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Letters from the Editor

Students Find Glaring Discrepancy in US News Rankings

Study reveals the steep penalty that the rankings giant imposes on Reed.

By Chris Lydgate ’90 | July 24, 2019

For years, I’ve written about the hidden penalty that U.S. News & World Report imposes on Reed and other rebel colleges who refuse to cooperate with the rankings giant. Now a team of Reed students has come up with a way to estimate the magnitude of the hit.

Their conclusion? If USN faithfully followed its own formula in the 2019 rankings, Reed would be ranked at #38, rather than its assigned rank of #90. In other words, USN pushed the college down a whopping 52 rungs on the ladder because Reed wouldn’t fill out their form. 

The Reed team—consisting of Bailee Cruger ’19, Huaying Qiu ’20, and Wenxin Du ’20—dug into the USN system for a in a statistics class with Prof. . They began by analyzing public data sources, specifically a database known as , run by the National Center for Education Statistics.

They quickly spotted a red flag. The USN rank depends on a complex scoring system based on dozens of factors such as SAT scores, class size, and so on. One of those factors is how much you spend per student on instruction, research, and student services. (The basic idea is that top colleges spend more money on their students.) Our researchers noticed that USN ranked Reed very low on this factor—it was ranked #169 out of 172 schools—despite the fact that Reed spends $54,566 per student, which is more than many schools in the Top 50. 

This discrepancy aroused their suspicions and inspired them to perform an astonishing feat: they reverse-engineered USN’s ranking system. 

Taming the Leviathan

The project required some that I won’t pretend to understand; part of it looks like this:


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The College Solution

The discrepancy is glaring but should come as no surprise. In 1995, after a string of high-profile scandals where colleges misreported their data to USN, Reed abandoned the system, and other colleges followed suit. To prevent similar defections, USN established an array of statistical penalties designed to punish refuseniks and prevent others from leaving the fold. Most colleges fell back in line; Reed stuck to its guns and has held out against the system for a remarkable 24 years.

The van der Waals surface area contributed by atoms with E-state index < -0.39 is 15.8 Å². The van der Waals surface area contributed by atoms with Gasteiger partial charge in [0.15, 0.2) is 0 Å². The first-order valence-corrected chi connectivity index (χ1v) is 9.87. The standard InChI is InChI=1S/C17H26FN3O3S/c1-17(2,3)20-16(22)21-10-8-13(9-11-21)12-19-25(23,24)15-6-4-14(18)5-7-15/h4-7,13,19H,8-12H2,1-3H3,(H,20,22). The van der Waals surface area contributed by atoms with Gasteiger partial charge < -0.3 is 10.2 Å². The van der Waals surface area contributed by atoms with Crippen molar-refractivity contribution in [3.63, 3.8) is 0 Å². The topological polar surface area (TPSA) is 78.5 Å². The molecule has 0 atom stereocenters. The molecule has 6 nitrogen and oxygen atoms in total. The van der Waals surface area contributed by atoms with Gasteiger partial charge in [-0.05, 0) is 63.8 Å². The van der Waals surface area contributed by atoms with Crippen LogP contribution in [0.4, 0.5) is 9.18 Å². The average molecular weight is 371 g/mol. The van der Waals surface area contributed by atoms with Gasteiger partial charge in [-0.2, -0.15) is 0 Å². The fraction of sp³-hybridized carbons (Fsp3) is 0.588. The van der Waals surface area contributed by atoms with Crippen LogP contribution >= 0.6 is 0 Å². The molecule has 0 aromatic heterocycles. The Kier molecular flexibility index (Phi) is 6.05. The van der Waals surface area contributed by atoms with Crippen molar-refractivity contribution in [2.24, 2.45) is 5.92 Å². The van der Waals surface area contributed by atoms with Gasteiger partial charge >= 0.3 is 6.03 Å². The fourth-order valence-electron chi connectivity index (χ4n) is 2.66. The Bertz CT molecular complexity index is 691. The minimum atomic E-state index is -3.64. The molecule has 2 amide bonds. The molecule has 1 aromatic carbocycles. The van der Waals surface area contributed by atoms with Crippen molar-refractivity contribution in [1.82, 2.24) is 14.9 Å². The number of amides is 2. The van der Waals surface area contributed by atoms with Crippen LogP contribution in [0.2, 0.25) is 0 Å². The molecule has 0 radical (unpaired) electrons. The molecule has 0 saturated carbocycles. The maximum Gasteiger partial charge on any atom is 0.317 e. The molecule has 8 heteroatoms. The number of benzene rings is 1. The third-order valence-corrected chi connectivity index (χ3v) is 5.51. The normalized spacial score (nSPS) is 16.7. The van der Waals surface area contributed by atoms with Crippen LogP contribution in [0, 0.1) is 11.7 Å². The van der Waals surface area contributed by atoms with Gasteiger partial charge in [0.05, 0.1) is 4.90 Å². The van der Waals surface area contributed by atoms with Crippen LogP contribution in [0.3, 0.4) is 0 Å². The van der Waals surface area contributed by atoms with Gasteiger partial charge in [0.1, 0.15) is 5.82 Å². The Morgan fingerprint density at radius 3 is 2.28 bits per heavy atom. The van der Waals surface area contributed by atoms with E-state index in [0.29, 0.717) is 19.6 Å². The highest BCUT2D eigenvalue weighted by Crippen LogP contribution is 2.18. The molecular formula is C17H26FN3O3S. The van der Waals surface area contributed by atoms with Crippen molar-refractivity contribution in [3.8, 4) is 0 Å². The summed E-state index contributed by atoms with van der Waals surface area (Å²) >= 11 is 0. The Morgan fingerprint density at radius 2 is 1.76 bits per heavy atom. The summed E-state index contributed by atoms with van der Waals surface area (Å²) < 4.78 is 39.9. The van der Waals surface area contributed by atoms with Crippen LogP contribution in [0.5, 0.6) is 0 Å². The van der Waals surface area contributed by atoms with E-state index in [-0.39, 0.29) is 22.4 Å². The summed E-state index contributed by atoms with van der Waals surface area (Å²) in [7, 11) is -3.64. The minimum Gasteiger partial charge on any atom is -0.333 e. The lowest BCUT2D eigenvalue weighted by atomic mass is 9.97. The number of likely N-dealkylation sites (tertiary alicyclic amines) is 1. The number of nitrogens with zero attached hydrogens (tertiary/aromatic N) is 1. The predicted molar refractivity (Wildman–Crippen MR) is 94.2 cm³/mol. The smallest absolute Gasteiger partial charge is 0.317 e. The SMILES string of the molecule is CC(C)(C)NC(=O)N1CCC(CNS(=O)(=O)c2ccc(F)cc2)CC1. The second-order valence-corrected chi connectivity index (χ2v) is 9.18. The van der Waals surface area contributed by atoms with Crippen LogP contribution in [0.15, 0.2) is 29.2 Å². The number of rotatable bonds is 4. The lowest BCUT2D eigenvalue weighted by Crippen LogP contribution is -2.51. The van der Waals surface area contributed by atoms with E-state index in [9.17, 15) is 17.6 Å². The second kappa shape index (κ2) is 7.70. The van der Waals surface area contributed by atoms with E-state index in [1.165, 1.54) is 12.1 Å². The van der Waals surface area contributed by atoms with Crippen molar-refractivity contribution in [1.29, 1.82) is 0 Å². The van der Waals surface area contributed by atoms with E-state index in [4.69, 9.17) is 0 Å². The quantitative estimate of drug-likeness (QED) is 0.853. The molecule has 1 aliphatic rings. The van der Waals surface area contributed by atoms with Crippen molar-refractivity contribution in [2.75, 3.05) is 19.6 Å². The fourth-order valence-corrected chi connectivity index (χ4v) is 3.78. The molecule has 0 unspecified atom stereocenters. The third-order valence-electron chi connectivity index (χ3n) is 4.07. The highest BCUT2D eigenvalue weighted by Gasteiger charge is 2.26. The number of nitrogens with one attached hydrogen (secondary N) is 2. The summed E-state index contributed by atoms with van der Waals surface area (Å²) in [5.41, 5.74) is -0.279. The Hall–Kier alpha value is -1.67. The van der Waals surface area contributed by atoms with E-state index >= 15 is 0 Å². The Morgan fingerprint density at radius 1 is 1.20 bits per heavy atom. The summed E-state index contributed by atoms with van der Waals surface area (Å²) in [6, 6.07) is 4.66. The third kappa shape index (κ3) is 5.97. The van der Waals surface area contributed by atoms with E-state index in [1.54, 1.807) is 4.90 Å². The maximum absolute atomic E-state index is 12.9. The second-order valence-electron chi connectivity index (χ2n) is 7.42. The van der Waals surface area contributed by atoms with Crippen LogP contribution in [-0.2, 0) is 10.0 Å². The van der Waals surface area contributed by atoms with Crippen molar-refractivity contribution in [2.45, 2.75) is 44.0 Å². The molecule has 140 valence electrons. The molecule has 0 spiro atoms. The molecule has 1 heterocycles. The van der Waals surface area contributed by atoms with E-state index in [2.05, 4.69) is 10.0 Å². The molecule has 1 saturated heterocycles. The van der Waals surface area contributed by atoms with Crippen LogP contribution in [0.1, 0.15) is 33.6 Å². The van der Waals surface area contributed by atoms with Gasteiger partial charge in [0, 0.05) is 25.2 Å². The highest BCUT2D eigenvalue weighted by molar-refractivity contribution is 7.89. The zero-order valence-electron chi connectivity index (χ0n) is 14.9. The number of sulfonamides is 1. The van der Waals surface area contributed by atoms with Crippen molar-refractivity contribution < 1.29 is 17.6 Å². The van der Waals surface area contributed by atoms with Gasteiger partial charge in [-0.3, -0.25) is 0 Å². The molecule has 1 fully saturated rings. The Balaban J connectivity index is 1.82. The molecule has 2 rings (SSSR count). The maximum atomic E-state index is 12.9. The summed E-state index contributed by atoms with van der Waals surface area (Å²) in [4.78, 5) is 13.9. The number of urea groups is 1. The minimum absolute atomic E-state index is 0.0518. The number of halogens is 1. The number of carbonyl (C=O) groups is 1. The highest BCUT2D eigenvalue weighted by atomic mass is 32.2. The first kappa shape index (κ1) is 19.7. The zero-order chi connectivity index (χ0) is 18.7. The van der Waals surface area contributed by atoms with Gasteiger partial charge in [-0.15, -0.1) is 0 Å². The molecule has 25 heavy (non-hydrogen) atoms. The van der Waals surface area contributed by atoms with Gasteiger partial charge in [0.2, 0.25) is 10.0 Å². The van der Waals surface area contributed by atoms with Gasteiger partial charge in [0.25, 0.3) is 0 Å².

In 2014, Robert Morse, the director of data research for USN, made a presentation to the Association for Institutional Research in Orlando, Florida, where he claimed that his company treats non-responders like Reed in a straightforward manner, based on numbers they obtain from public databases. The implication was that refuseniks get a fair shake from the system, and that any griping should be written off as sour grapes. But the Reed paper makes clear that USN maintains a steep penalty for non-compliance, and that the statistical punishment is actually getting more severe.

What’s the Solution?

Of course, you can argue that the solution is obvious—Reed should simply agree to play the game. In 2014, St. John’s College in Annapolis, Maryland, did exactly that; its rank that year vaulted from #123 to #56

Interestingly, however, none of the Reed students thought the college should change its policy. Says Huaying:

“I like Reed because I like the professors here—not because of their PhD degrees, but their personalities, styles of teaching, etc. I like the Sakura trees in Eliot Circle and the restaurants in Portland; I like my classmates. I can come up with dozens of other reasons why I like Reed, but you get the idea. How you like your school eventually comes down to these very personal things rather than numbers and these unmeasurable human feelings would be included in the error term. When the error term has the dominating effect, you know you won't have a good model. So, why should we take a relatively trivial variable, USN rankings, seriously?”

Experts over the years have highlighted the flaws in the USN system, but their warnings have done little to dent its popularity. The truth is that high-school seniors (and their families) suffer from information overload when it comes to choosing a college; they want a way to make easy comparisons. USN makes that possible—even if it sometimes means squeezing apples into oranges.

I'll close with an inspiring thought from Wenxin. “It’s easy to make up stories,” she says. “Except that between rows of data there lies truth. We may never unearth the absolute reality, but we can get close to it—like what we did here. So next time I’m asked, ‘What do you do in statistics?’ I’ll reply ‘Well… the first duty of us statisticians is seeking after the truth.’”

Tags: Academics, Institutional, Research, Students